The charging data is obtained from test reports provided by the OPPO laboratory. Tests are performed under a temperature of 25±1°C, relative humidity of 25%-75%, and an atmospheric pressure of 86 kPa to 106 kPa. The tested phone is charged with a standard power adapter while it has 1% of power left, with all the services and features, except the call service, turned off.
The SuperSteady mode offers even better stabilisation, but it’s at the cost of heavy cropping. The wide-angle camera is capped at Full HD 30 fps video recording. The camera on the POCO X3 Pro is rather capable for a device at this price range. It’s nowhere near being a world-champion, but the combination of a 48MP primary sensor and an 8MP ultra-wide should put this phone in a decent position. There are also two other cameras too – a 2MP macro camera and a 2MP depth sensor. It feels like both cameras have been stuck on for show (especially the useless 2MP macro camera), but the primary sensors are good enough. It feels like wasted money though, as this device could remain exceedingly competitive with two cameras (or three, if you want to keep the depth sensor).
- If you need technical information or data sheet about the Poco x3 pro phone, you can click this link immediately.
- The device has an option where you get the choice to lock or unlock the bootloader.
- Anyone reading this should keep in mind that software, like design, is more of a subjective matter, and so what I might not like, someone might love.
Even if you set the colour scheme to ‘Saturated’, the display looks muted. Poco has been heavily marketing the X3 Pro’s 120 Hz screen, boasting of smooth motion. To complement the high refresh rate display, the company has tuned MIUI to run at 120 fps. This is crucial, because refreshing the display 120 times is pointless if it’s not fed with a new frame on each refresh cycle. In the UI and compatible games, you can switch between 60 Hz and 120 Hz refresh rate and clearly see the smoother motion offered by the latter.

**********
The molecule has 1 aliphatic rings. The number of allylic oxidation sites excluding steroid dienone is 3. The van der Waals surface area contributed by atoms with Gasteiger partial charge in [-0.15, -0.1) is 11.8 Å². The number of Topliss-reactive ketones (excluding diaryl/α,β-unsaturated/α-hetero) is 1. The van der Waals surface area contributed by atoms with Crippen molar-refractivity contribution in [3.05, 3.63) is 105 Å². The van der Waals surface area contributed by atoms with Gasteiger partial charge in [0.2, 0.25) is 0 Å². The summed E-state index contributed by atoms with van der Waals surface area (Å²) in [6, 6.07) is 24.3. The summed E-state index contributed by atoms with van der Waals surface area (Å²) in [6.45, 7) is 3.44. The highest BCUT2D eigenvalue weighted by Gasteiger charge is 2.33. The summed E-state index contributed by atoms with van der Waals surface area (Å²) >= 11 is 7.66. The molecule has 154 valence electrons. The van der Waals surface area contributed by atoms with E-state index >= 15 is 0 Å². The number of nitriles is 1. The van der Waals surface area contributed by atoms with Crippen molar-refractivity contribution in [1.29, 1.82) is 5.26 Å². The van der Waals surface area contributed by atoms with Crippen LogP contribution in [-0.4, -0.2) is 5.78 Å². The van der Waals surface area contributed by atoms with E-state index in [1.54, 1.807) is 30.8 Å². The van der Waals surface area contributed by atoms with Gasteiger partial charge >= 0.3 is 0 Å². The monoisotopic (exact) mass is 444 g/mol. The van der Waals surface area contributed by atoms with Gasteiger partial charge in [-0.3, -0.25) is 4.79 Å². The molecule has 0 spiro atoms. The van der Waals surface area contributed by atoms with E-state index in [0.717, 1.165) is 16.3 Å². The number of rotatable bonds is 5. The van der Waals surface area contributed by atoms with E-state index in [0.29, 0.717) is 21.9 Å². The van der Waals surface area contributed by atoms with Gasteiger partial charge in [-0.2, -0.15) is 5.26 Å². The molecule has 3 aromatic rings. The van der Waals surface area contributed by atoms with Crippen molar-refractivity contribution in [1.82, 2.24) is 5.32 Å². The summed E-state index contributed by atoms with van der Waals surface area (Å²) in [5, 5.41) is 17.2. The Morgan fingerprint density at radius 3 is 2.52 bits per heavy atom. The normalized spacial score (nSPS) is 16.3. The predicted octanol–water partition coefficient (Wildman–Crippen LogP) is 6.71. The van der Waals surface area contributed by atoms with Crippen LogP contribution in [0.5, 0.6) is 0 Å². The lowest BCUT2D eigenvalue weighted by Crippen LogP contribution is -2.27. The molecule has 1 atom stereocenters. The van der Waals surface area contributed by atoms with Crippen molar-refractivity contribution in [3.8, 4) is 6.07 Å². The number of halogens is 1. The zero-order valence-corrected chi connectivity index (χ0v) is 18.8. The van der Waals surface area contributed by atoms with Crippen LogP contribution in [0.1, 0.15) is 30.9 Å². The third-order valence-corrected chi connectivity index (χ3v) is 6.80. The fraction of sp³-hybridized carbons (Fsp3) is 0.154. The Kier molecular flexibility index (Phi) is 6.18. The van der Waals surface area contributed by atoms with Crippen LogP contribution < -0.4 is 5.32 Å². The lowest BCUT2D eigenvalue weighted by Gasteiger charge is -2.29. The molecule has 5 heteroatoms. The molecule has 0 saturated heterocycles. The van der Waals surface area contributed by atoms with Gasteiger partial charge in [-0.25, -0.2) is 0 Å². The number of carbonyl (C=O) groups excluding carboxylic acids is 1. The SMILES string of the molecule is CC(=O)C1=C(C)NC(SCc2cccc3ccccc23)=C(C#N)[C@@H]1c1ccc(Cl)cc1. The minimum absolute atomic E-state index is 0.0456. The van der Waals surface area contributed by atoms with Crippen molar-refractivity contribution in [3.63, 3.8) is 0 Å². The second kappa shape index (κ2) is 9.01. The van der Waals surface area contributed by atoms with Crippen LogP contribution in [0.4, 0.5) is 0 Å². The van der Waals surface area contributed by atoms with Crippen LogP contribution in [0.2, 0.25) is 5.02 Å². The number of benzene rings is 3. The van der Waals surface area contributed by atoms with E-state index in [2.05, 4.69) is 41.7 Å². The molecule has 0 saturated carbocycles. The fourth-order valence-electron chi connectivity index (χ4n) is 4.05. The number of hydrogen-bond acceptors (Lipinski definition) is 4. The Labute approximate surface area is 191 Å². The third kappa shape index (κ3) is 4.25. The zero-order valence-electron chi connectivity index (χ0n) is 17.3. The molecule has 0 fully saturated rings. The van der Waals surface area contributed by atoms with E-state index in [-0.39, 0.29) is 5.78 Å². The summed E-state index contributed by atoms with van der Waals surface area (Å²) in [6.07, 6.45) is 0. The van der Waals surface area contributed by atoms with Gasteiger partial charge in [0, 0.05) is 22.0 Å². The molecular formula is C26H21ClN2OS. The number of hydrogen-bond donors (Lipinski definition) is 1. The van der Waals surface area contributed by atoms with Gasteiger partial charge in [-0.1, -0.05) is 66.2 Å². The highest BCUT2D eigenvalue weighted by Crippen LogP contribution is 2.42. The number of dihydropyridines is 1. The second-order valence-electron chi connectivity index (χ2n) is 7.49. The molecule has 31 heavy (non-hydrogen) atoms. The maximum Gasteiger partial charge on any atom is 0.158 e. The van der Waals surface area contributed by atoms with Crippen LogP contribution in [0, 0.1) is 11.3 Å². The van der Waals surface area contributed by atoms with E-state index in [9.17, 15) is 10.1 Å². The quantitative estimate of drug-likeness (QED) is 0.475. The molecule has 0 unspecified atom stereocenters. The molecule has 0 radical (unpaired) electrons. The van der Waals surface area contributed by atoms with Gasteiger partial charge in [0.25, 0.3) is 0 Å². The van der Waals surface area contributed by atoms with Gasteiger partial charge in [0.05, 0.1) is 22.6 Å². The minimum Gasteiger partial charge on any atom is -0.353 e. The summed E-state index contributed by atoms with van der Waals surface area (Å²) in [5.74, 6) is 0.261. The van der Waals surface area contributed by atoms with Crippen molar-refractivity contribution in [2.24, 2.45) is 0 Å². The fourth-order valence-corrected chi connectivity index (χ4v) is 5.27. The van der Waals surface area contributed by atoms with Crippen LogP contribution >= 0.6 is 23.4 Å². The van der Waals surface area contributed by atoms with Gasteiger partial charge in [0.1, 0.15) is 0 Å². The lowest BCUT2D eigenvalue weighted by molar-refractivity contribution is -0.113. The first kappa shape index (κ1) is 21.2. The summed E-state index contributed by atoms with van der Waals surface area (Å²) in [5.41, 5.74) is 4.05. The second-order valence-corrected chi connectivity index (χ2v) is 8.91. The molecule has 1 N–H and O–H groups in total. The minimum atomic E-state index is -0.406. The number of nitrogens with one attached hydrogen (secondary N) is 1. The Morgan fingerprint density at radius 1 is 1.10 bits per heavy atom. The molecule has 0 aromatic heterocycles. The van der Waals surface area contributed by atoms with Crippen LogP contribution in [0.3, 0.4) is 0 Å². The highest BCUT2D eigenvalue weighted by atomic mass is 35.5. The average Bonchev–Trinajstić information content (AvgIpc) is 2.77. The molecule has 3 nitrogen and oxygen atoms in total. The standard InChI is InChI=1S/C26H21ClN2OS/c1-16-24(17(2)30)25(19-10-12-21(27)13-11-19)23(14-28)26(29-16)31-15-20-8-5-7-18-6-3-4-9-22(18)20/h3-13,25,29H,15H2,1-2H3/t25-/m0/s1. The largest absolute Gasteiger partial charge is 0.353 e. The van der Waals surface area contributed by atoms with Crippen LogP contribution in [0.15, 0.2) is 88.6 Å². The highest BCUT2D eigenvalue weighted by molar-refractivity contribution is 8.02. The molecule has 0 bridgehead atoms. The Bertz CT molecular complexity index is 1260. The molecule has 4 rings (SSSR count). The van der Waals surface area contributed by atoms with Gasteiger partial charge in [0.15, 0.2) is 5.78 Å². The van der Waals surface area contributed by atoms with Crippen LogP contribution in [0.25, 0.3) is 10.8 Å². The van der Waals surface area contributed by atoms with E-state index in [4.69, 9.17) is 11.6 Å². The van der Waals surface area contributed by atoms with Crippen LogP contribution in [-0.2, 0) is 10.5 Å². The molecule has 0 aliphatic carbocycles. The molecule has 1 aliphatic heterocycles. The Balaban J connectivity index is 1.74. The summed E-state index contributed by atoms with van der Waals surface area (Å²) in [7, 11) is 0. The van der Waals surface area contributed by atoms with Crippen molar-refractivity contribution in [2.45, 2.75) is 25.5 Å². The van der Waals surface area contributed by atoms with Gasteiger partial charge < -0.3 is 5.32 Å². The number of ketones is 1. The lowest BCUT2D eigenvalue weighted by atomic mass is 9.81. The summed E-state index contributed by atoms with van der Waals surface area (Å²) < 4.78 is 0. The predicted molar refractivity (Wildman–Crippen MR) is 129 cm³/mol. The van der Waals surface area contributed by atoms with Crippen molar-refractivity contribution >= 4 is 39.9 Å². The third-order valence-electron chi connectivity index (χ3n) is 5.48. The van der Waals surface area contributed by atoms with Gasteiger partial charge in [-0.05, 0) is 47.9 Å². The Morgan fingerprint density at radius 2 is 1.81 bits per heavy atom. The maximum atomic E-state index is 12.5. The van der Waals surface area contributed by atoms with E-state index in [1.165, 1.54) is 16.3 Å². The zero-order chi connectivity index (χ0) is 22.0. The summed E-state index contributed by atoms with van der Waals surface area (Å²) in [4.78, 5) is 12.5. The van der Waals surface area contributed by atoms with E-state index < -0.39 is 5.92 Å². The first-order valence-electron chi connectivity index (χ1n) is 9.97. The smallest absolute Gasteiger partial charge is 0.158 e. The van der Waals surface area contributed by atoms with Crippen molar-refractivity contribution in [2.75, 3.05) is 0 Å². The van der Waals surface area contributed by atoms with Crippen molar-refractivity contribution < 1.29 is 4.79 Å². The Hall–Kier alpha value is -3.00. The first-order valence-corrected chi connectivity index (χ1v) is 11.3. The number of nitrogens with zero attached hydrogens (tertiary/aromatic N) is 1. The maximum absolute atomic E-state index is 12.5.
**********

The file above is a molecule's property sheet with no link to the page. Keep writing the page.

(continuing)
The 6GB/128GB model costs ₹19,999 ($272), and you get a 120Hz AMOLED stock firmware panel, much better 108MP camera, and a more premium design. The Redmi Note 10 Pro Max doesn’t measure up to the POCO X3 Pro in terms of gaming, but if you want a higher-quality display and camera that takes standout photos, it is the ideal pick. The Redmi Note 10 Pro features a 64MP camera and is otherwise identical to the Note 10 Pro Max, and it starts off at just ₹16,999 ($230). As for the photos, the X3 Pro relies on four-to-one pixel binning to produce 12MP shots — you can also use the full-res 48MP mode should you wish to do so.
However, it is outperformed by the Realme 8 Pro, Redmi Note 10 Pro and Xiaomi Poco X3 NFC. This is a big issue if you value camera performance over gaming power. There’s a 48MP primary camera, a basic 8MP ultra-wide, and two terrible 2MP macro and depth cameras. You get a headphone jack, and there are stereo speakers with good maximum volume and enough mid-range output to avoid sounding thin. We’ve listened to hours of podcasts on the Xiaomi Poco X3 Pro.